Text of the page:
Submitted to: Proceedings Sunflower Research Workshop
Publication Type: Proceedings
Publication Acceptance Date: 2/29/2000
Publication Date: N/A
Citation: N/A Interpretive Summary: Adverse interactions when perennial Helianthus species cytoplasms are combined with nuclear genes from cultivated inbred line HA89 were reported. Normal plants would require vigor restoration nuclear genes to counteract the vigor-reducing perennial species cytoplasm. A lack of vigor restoration genes in cultivated lines could potentially limit the utilization of perennial species cytoplasm for sunflower breeding. This study reports the existence of nuclear vigor restoration genes in cultivated lines, and their mode of inheritance. A high frequency of vigor restoration genes was found among 14 cultivated lines after crossing them with reduced-vigor HA89 plants in perennial species cytoplasms, and the vigor restoration was under the control of single dominant genes. This discovery allows the breeders to focus on breeding effort other than looking for vigor restoration genes when utilizing perennial species cytoplasms.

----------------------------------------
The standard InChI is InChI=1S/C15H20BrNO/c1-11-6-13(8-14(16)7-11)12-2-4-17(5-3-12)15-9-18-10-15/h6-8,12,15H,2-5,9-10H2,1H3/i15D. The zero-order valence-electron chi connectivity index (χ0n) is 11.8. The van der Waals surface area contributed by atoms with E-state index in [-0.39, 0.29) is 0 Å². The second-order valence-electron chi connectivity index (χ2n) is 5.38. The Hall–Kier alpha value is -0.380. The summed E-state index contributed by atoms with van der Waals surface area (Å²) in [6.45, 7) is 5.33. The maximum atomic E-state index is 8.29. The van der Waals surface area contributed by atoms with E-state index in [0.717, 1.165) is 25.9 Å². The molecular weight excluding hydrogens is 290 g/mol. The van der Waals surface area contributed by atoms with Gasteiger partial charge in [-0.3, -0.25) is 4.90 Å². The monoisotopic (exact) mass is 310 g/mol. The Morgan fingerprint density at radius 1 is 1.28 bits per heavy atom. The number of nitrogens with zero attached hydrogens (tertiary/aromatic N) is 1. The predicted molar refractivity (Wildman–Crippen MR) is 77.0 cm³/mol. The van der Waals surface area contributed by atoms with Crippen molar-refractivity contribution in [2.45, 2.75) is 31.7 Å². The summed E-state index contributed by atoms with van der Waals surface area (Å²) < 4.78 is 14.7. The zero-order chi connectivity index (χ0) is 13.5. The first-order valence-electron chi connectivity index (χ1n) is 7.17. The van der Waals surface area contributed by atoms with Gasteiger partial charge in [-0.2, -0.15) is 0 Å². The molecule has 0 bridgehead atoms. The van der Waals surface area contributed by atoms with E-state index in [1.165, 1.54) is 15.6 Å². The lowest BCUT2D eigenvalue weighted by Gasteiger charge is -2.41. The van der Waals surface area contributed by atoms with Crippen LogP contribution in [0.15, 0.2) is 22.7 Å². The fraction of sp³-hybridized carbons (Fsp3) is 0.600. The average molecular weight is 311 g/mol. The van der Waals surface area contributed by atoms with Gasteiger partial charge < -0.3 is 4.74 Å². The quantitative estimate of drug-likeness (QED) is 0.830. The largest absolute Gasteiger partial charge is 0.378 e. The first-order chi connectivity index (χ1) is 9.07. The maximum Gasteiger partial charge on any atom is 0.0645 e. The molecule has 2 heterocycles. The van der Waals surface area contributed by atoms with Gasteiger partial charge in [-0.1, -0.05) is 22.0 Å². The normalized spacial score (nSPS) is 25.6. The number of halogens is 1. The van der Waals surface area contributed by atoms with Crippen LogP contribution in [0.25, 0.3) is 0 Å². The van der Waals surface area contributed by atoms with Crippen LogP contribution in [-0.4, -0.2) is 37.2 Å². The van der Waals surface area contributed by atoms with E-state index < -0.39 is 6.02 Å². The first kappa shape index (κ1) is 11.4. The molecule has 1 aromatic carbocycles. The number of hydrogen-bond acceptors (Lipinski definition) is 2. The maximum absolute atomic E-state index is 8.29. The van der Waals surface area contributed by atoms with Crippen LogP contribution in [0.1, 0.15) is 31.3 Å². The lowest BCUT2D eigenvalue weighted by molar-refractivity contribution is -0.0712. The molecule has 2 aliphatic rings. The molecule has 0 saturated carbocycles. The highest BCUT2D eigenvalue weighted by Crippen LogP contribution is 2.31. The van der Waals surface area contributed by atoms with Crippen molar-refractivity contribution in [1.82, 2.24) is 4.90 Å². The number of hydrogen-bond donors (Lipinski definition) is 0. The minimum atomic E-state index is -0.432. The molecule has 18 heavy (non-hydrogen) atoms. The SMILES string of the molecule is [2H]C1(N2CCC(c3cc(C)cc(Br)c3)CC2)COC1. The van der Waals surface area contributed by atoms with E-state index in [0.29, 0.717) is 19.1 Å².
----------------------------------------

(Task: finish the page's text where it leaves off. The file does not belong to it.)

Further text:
Technical Abstract: Reduced-vigor plants of (H. mollis x HA89-8, vv) in 1998 were pollinated with 14 cultivated sunflower lines. Crosses with HA821, HA234, and RHA271 produced only normal progenies suggesting homozygous vigor restoration genes. Crosses with HA89, RHA801, and Seneca produced only reduced vigor progenies, indicating an absence of restoration genes in those lines. Progeny from crosses with the remaining eight lines had a high frequency of normal plants. Vigor-restored normal F1 plants were self-pollinated and F2 progeny evaluated in the greenhouse in 1999. The F2 segregation ratios of 3 normal (N) to 1 reduced-vigor (RV) in 9 of the 10 crosses confirmed the single dominant gene hypothesis for control of vigor restoration. Due to the widespread usage of H. tuberosus in breeding programs in the former USSR, and their utilization in breeding programs worldwide, it is likely that the VV genes identified in many lines originated from H. tuberosus, and therefore may be the same gene. To test this hypothesis, F2's from a half -diallel cross combination among RHA271, HA234, VNIIMK, Armavir, Issanka, and HA821 was made, and the F1's test- crossed onto RV and cytoplasmic male-sterile (cms) plants of (H. rigidus x HA895). Using the cms and RV H. rigidus x HA89-5 plants as female parents eliminated accidental selfing during emasculation and increase the accuracy our experiment.